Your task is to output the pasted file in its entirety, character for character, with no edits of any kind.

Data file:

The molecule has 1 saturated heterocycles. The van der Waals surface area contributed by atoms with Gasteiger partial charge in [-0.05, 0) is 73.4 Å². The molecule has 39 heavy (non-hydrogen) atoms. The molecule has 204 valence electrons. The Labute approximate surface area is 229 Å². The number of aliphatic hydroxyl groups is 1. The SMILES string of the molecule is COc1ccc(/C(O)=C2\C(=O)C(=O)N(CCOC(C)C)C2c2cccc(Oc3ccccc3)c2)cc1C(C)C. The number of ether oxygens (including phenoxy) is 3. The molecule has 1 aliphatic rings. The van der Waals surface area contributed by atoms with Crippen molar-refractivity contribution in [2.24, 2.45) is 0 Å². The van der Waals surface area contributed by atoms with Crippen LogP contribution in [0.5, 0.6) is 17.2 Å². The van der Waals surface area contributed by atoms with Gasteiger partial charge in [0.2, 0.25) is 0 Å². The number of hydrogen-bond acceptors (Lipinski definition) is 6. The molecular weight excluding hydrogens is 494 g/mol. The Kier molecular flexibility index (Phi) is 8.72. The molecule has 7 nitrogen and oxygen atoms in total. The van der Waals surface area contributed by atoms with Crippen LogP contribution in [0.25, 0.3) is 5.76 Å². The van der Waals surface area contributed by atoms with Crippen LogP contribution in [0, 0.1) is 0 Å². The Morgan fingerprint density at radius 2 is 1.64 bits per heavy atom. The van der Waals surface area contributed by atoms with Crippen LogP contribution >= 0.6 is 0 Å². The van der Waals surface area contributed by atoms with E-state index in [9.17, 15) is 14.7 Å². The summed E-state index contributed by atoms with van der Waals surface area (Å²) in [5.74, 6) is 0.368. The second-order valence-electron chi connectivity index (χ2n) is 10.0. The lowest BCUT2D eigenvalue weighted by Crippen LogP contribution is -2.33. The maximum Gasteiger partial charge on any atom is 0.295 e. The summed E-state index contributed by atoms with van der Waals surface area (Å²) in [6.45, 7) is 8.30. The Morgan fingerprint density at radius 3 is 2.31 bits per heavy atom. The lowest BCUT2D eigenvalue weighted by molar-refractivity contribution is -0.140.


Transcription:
The molecule has 1 saturated heterocycles. The van der Waals surface area contributed by atoms with Gasteiger partial charge in [-0.05, 0) is 73.4 Å². The molecule has 39 heavy (non-hydrogen) atoms. The molecule has 204 valence electrons. The Labute approximate surface area is 229 Å². The number of aliphatic hydroxyl groups is 1. The SMILES string of the molecule is COc1ccc(/C(O)=C2\C(=O)C(=O)N(CCOC(C)C)C2c2cccc(Oc3ccccc3)c2)cc1C(C)C. The number of ether oxygens (including phenoxy) is 3. The molecule has 1 aliphatic rings. The van der Waals surface area contributed by atoms with Crippen molar-refractivity contribution in [2.24, 2.45) is 0 Å². The van der Waals surface area contributed by atoms with Crippen LogP contribution in [0.5, 0.6) is 17.2 Å². The van der Waals surface area contributed by atoms with Gasteiger partial charge in [0.2, 0.25) is 0 Å². The number of hydrogen-bond acceptors (Lipinski definition) is 6. The molecular weight excluding hydrogens is 494 g/mol. The Kier molecular flexibility index (Phi) is 8.72. The molecule has 7 nitrogen and oxygen atoms in total. The van der Waals surface area contributed by atoms with Crippen LogP contribution in [0.25, 0.3) is 5.76 Å². The van der Waals surface area contributed by atoms with Crippen LogP contribution in [0, 0.1) is 0 Å². The Morgan fingerprint density at radius 2 is 1.64 bits per heavy atom. The van der Waals surface area contributed by atoms with Crippen LogP contribution >= 0.6 is 0 Å². The van der Waals surface area contributed by atoms with E-state index in [9.17, 15) is 14.7 Å². The summed E-state index contributed by atoms with van der Waals surface area (Å²) in [5.74, 6) is 0.368. The second-order valence-electron chi connectivity index (χ2n) is 10.0. The lowest BCUT2D eigenvalue weighted by Crippen LogP contribution is -2.33. The maximum Gasteiger partial charge on any atom is 0.295 e. The summed E-state index contributed by atoms with van der Waals surface area (Å²) in [6.45, 7) is 8.30. The Morgan fingerprint density at radius 3 is 2.31 bits per heavy atom. The lowest BCUT2D eigenvalue weighted by molar-refractivity contribution is -0.140.